Meanwhile, the 10th edition of Formagination, the Summit’s live formats pitching competition presented in partnership with Armoza Formats, crowned Family Ties or Lies from Vancouver-based BRB Studios, as this year’s champion. The concept sees pairs of siblings – some of whom are actually related, some of whom are strangers pretending to be – competing in a house for prize money, with both other contestants and viewers at home trying to discern who’s really related and who’s faking.


Keynotes were thought-provoking and thoroughly entertaining, with producer, author and motivational speaker Ben Nemtin returning to the Realscreen Summit for his first time in several years — this time, not as a delegate but as a source of inspiration for those assembled at the event. Drawing from his experience as one of the creators behind the groundbreaking MTV series The Buried Life, Nemtin urged audience members to contemplate one question — “What do you want to do before you die?” — and to develop goals that serve others as well as one’s self. According to Nemtin, producers of content are well suited for the latter, as the programming they create can have a potential positive ripple effect upon audiences and, in turn, society.

An exploration of how representation of diverse communities has evolved in unscripted programming came via a keynote conversation with Scout Productions’ David Collins and Rob Eric, HBO Max’s Jennifer O’Connell and Dashaun Wesley, host of the Scout-produced ballroom competition series Legendary on HBO Max. Moderated by entertainment journalist Jean Bentley, the discussion covered the process behind the creation of Scout’s Queer Eye juggernaut (both the original version on Bravo and the Netflix reboot) and how that series has paved the way for Legendary and other series spotlighting LGBTQ+ characters and culture.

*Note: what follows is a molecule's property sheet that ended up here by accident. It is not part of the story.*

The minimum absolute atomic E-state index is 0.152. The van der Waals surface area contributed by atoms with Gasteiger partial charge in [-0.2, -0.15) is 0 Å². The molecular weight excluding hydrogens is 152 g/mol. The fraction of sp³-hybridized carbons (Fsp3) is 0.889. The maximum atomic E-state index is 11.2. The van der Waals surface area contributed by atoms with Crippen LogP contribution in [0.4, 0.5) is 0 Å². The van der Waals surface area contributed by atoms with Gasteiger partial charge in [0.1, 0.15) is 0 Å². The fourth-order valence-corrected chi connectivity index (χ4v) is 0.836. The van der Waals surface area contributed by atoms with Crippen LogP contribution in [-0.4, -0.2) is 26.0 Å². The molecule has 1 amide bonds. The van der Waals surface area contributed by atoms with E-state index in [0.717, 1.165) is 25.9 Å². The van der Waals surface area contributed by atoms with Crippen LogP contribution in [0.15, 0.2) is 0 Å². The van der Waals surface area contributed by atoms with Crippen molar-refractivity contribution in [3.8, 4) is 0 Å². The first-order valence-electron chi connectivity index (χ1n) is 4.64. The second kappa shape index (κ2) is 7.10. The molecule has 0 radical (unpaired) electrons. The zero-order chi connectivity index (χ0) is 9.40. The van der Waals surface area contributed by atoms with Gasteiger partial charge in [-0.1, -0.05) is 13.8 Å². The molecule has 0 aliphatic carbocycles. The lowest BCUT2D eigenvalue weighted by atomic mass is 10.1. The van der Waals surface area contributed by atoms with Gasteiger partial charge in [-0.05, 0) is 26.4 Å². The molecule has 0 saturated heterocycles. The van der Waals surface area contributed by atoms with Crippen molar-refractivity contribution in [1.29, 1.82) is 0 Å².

A comprehensive case study of Netflix’s Deaf U also brought the concept of representation to the fore. Moderated by Lauren Applebaum of media advocacy organization RespectAbility, the session — featuring Hot Snakes Media’s Eric Evangelista, Warner Bros. Discovery’s Naimah Holmes and Hot Snakes’ head of legal and business affairs Todd Shill – examined the process of bringing the series, which features a cast of deaf or hard of hearing college students attending Gallaudet University, to life and the advantages of expanding production teams and casts to more accurately reflect the population at large.


Realscreen‘s most recent inductees into its Hall of Fame — Nutopia creator and producer Jane Root (pictured, above) and A+E Networks Group president and chairman Paul Buccieri – were also celebrated at the event in a special ceremony. While Buccieri wasn’t able to attend, his career achievements were spotlighted in a tribute from Critical Content Studios’ Jenny Daly, and a reel featuring various executives from the extended A+E family and beyond. Root, meanwhile, was honored with a speech from longtime friend and producer peer Abby Greensfelder of Everywoman Studios, and a reel featuring salutations from a diverse range of well-wishers, including Warner Bros. Discovery topper David Zaslav and actor Jeff Goldblum, among others.

Explorations of ethics in documentary, the explosion of sports content, and new adventures in coproduction and M&A also graced the agenda this time around. This year’s Summit also featured, for the first time, a new track dubbed “Genre Jams,” which brought together producers and network execs from assorted non-fiction genres — including true crime, natural history, food and travel/exploration — to provide comprehensive looks at what’s working in those particular spaces.

With the June Summit now consigned to history, organizers are now gearing up to plan the 25th edition of the event, taking place in Austin from January 23-26. Stay tuned for more info as it develops.

About The Author
Barry Walsh is editor and content director for realscreen, and has served as editor of the publication since 2009. With a career in entertainment media that spans two decades, prior to realscreen, he held the associate editor post for now defunct sister publication Boards, which focused on the advertising and commercial production industries. Before Boards, he served as editor of Canadian Music Network, a weekly music industry trade, and as music editor for As content director, he also oversees the development of content for the brand's market-leading events, the Realscreen Summit and Realscreen West, as well as new content initiatives.